103 of 107 people found the following review helpful
Yet Another Hit For Tessa Kiros,
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This review is from: Venezia: Food and Dreams (Hardcover)
Yet another stunning book from Tessa Kiros. I have already loved recipes from Falling Cloudberries: A World of Family Recipes and Twelve: A Tuscan Cook Book which occupy the space closest to hand on my cookbook shelf. I pre-ordered this as soon as I saw it and I've not been disappointed.
It arrived on Friday and over the weekend I've already tried the marinated sea bass, carpaccio beef and pumpkin gnocchi, all of which were delicious. None of these are my usual style of cooking, but her recipes are simple and straightforward, and with so few ingredients they just beg you to try them. Every recipe of hers I've ever tried seems to produce the most authentic dishes full of amazingly intense flavours that whisk you off to their country of origin.
Given the region from which these recipes are drawn, fish and seafood are unsurprisingly the stars of the menu and although dedicated carnivores may be left wanting, fish lovers will love the range of simple fish and seafood recipes. Even those like myself for whom fish is not instinctively their first choice, may find themselves unusually tempted by things they have never tried before. I can't remember the last time I had fresh sardines, but roasted as they were here, they were simple and fabulous (and even more simple if you get the fishmonger to fillet them for you). However; this is most definitely not just a fish book. All round there's plenty to try no matter what your tastes, including the carnivores amongst us, and there are some especially delicious antipasti, risottos and vegetable sides.
The book introduces you to eating Venetian style beginning with a section on Cicchetti (small bites), followed by Antipasto and Primo (starters), Secondi (mains), Contorni (sides) and Dolci (sweet things). Each section begins with a short narrative on the experience of eating in Venice so that by the time you have read, prepared and indulged you may well imagine you can hear the waters of the Veneto lapping at the kitchen door.
Although I buy books for their recipe content rather than their looks this one is undeniably beautiful and would double as a coffee table book any day. Edged in gold, with black velvet page markers and full of inspiring photos of Venice it makes you want to dive right in (notwithstanding the pollution). A few of the descriptions and ingredients are written in Italian and not being an Italian speaker I did have to Google some words, however it all just seems to add to the Italian flavour of a truly beautiful and inspiring book, and almost all were straightforward ingredients I was able to source locally once I knew what I was looking for (ruccola/rocket; peperoncino/crushed dried chilli peppers - thank heavens for Google).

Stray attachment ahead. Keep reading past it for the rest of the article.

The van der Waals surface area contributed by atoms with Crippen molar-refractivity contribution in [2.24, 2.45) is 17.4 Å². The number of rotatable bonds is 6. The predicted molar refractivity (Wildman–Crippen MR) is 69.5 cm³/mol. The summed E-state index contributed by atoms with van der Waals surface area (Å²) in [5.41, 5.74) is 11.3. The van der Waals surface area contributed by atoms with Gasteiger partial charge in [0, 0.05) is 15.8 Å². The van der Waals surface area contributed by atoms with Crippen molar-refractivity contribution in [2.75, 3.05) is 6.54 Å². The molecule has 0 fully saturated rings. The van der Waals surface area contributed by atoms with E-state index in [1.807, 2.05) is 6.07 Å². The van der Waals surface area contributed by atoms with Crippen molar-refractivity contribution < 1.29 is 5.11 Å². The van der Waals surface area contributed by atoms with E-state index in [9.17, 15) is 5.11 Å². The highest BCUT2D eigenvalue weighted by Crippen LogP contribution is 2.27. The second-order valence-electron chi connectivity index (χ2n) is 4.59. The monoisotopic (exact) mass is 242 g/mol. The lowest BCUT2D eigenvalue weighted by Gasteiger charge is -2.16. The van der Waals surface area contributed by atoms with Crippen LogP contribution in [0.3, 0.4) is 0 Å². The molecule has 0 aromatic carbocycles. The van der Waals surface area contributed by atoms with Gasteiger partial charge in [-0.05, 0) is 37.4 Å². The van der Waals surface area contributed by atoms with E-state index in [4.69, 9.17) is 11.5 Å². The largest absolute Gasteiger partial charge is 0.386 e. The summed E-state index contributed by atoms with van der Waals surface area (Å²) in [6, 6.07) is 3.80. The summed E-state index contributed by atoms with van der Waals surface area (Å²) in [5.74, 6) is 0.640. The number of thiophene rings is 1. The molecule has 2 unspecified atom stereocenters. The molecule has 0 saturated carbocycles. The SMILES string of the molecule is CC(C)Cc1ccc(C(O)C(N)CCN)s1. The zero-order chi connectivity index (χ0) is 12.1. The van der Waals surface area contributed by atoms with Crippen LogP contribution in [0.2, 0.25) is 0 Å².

I agree with the other reviewer that a few of the fish recipes call for less straightforward ingredients such as eel, squid or octopus but surely that's no great surprise when buying a book on Venetian cooking? That said, I live in a small market town in mid-Wales and our even our landlocked Fishmonger (if not the local Morrisons) can source any of these on request. The vast majority of recipes use everyday ingredients which keen cooks will have in their store cupboard, although I did have to go to Waitrose in the next town for squid ink spaghetti for a pasta dish. For the recipes mentioned I only had to buy the single main ingredient fresh, the rest was already in the cupboard or fridge.
I'm a sucker for cookery books and have over a hundred at home however I'm very lazy at writing reviews even for my favourites and have never yet written one; this book is so good I couldn't deny it a write-up. This is less a family meals book than Apples for Jam: Recipes for Life but rather an experience of eating out in Venice. If you're looking for simple cooking which produces grown-up, great flavours and love her two books mentioned above, or My Favourite Ingredients and A Year in my Kitchen by Skye Gyngell you'll love this; and if Skye's recipes entice you but seem a little complex for a week-night supper after work then you'll love the simplicity of these which can be knocked up in no time at all.